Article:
API

Relationship: 335

Title

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Inhibition, VegfR2 leads to Reduction, Angiogenesis

Upstream event

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Inhibition, VegfR2

Downstream event

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Reduction, Angiogenesis

Key Event Relationship Overview

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AOPs Referencing Relationship

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AOP Name Directness Weight of Evidence Quantitative Understanding
Disruption of VEGFR Signaling Leading to Developmental Defects directly leads to Strong Strong

Taxonomic Applicability

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Sex Applicability

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Life Stage Applicability

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How Does This Key Event Relationship Work

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VEGFR2 is the master switch of angiogenesis, which is triggered by binding to its cognate ligand (VEGF-A). In the induction of an angiogenic sprout, VEGF-A triggers a response in endothelial cells (EC). VEGF-A has a mitogenic effect on EC 'stalk cells' and promotes exploratory and behavior and motility of the pioneering ‘tip cells’. The latter extend filopodial processes toward the VEGF-A gradient to pioneer sprouting, while stalk cells proliferate to extend the microvessel and lumenize it for blood transport. Angiogenic sprouting is a complex molecular process [Herbert and Stanier 2011]. An early step is tip cell selection. Endothelial cells are normally suppressed in their tip cell behaviors due to lateral inhibition by Notch-Delta. Lateral inhibition is broken when VEGFR2 is activated by VEGF-A by an uncertain mechanism. Next, EC tip cells extend filopodial processes and migrate along VEGF-A corridors. Their branching to a tree-like network is patterned by the EphrinB2–EPHB4 cell adhesion system. Proliferating EC stalk cells meanwhile follow the pioneering sprout.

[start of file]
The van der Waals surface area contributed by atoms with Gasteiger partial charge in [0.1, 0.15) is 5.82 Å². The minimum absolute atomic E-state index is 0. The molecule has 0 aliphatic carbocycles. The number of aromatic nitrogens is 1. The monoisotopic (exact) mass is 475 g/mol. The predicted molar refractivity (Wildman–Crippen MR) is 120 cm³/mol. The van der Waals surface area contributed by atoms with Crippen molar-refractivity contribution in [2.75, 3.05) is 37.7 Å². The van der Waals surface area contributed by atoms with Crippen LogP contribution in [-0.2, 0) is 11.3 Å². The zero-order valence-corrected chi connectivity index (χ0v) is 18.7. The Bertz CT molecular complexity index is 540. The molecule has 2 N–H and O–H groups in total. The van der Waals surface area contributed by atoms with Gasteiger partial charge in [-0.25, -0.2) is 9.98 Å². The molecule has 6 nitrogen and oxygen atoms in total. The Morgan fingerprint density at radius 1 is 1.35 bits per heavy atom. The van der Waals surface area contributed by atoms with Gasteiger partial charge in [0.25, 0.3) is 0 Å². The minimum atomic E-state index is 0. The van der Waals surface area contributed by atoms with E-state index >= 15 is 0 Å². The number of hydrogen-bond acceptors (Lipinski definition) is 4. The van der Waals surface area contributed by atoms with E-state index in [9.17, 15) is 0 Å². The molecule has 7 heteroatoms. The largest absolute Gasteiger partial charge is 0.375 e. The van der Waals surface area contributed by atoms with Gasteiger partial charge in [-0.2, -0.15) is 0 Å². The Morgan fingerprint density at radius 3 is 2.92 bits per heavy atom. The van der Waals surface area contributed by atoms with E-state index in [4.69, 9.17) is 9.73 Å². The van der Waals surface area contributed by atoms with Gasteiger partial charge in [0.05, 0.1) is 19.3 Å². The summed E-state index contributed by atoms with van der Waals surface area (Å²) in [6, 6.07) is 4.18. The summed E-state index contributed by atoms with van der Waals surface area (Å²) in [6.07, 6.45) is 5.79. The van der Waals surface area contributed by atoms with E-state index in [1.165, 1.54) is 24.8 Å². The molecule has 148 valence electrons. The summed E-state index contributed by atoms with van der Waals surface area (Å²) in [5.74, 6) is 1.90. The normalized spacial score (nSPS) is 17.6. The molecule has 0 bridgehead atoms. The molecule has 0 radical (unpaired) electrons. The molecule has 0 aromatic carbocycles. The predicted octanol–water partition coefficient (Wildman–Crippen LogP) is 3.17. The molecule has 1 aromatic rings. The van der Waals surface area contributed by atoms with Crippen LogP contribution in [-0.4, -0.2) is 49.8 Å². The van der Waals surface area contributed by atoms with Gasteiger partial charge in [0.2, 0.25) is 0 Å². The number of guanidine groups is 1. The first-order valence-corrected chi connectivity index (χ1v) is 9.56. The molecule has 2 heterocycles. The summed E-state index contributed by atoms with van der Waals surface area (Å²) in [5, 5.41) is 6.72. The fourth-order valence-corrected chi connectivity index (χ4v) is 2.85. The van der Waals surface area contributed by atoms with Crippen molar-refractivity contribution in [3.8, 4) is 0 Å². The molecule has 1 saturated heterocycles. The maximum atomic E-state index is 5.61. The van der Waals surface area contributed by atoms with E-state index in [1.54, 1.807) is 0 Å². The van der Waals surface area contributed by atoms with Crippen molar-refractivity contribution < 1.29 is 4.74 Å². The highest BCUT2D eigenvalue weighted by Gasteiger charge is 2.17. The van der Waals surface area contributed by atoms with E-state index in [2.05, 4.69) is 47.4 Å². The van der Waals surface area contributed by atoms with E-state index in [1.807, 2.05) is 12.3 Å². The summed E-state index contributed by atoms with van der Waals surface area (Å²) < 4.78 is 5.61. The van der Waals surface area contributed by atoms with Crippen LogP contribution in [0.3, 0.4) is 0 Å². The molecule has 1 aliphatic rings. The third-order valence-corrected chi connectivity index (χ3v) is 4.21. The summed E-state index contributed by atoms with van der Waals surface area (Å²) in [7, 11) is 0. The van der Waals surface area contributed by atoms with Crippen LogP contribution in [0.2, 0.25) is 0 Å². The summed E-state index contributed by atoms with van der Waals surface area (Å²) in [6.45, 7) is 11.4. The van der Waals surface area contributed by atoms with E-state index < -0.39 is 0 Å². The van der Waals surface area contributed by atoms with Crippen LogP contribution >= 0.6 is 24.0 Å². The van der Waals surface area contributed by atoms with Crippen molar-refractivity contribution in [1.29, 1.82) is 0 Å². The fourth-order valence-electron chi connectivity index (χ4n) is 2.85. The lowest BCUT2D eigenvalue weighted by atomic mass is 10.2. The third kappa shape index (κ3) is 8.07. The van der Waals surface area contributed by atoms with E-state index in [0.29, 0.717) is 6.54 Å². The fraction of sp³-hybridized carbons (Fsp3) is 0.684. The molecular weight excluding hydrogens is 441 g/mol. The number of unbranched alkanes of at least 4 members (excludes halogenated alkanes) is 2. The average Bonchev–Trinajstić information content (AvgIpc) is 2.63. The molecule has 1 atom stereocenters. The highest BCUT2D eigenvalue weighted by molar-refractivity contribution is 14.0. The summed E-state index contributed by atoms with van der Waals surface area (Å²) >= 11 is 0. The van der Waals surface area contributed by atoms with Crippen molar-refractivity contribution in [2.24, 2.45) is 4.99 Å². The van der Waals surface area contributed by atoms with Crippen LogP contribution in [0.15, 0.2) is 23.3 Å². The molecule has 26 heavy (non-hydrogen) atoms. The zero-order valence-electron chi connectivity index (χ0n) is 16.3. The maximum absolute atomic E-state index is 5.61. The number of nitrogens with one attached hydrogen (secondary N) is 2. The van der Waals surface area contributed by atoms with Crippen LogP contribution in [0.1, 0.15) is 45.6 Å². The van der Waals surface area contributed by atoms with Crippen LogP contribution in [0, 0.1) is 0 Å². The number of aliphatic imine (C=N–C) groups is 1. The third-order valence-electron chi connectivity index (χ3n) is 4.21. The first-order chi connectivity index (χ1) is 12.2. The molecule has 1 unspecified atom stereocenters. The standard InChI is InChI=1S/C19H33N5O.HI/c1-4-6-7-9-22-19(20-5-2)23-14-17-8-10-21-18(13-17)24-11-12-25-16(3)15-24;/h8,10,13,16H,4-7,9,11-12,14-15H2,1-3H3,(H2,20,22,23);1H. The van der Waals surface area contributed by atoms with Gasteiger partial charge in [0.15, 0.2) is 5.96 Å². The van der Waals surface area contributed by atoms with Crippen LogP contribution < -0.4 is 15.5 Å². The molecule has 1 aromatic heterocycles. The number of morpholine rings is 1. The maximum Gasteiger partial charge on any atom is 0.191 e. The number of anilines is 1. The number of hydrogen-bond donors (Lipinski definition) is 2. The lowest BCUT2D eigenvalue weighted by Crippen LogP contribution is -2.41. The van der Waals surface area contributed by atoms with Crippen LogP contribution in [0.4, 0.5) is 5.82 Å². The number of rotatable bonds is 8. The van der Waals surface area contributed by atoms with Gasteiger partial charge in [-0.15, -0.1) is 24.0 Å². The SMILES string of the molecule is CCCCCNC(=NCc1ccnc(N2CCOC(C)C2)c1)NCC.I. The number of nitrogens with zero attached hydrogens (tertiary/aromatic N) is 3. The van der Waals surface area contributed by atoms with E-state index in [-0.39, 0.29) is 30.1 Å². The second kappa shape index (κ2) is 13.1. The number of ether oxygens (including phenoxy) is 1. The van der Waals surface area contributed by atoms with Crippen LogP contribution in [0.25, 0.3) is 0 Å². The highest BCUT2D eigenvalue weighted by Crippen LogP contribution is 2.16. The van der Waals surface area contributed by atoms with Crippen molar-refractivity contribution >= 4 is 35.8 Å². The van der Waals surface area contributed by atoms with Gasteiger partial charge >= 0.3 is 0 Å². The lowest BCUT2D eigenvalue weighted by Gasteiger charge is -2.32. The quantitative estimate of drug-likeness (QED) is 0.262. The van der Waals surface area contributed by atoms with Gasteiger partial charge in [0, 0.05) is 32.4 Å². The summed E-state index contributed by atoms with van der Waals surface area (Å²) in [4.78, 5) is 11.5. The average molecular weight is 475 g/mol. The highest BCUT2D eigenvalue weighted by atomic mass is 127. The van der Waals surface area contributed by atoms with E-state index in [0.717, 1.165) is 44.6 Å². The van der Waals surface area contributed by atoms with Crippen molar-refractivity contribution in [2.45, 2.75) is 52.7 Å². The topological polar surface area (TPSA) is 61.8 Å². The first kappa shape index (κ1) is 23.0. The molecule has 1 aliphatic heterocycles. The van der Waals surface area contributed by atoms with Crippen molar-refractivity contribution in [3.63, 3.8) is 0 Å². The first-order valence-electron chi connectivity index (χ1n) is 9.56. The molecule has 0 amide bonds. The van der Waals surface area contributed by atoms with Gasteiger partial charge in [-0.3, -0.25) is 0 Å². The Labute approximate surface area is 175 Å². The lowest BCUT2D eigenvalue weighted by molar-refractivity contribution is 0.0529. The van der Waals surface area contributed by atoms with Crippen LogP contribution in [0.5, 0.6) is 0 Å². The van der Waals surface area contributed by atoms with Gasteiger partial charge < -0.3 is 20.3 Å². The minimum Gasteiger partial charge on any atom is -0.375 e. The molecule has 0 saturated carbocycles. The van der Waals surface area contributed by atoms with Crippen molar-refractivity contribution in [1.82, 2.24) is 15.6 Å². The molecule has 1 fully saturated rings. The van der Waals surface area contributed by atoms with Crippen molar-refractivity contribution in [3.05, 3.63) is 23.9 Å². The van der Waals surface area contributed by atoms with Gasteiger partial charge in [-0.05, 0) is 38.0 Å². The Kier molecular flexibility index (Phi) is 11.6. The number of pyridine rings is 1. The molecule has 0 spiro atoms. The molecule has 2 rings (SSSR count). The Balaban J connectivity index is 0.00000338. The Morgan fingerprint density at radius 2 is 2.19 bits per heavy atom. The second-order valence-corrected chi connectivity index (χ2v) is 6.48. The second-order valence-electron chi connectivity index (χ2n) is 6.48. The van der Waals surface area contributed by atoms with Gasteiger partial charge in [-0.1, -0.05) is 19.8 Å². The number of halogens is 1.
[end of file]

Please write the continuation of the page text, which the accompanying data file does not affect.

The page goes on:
Weight of Evidence

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Biological Plausibility

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VEGFR2 is the most important VEGF-A receptor and is the 'master switch' for angiogenic sprouting [Herbert and Stanier 2011].

Empirical Support for Linkage

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Vascular endothelial growth factor-A (VEGF-A), in particular the VEGF165 splice variant, plays a key role in the regulation of angiogenesis during early embryogenesis. This is evidenced by immature blood vessel formation and embryonic lethality in mutant mouse embryos heterozygous for the Vegfa-null allele [Ferrara et al. 1996; Carmellet et al. 1996]. Targeted disruption of genes encoding VEGFR1 or VEGFR2 are early embryonic lethal; however, the vascular phenotypes differ in either case. Whereas VEGFR1-mutant (Flt1-null) embryos display excessive endothelial cell growth and disorganization of the vascular network [Fong et al. 1995], VEGFR2-mutant (Flk1-null) embryos die from a lack blood vessel network formation [Shalaby et al. 1995].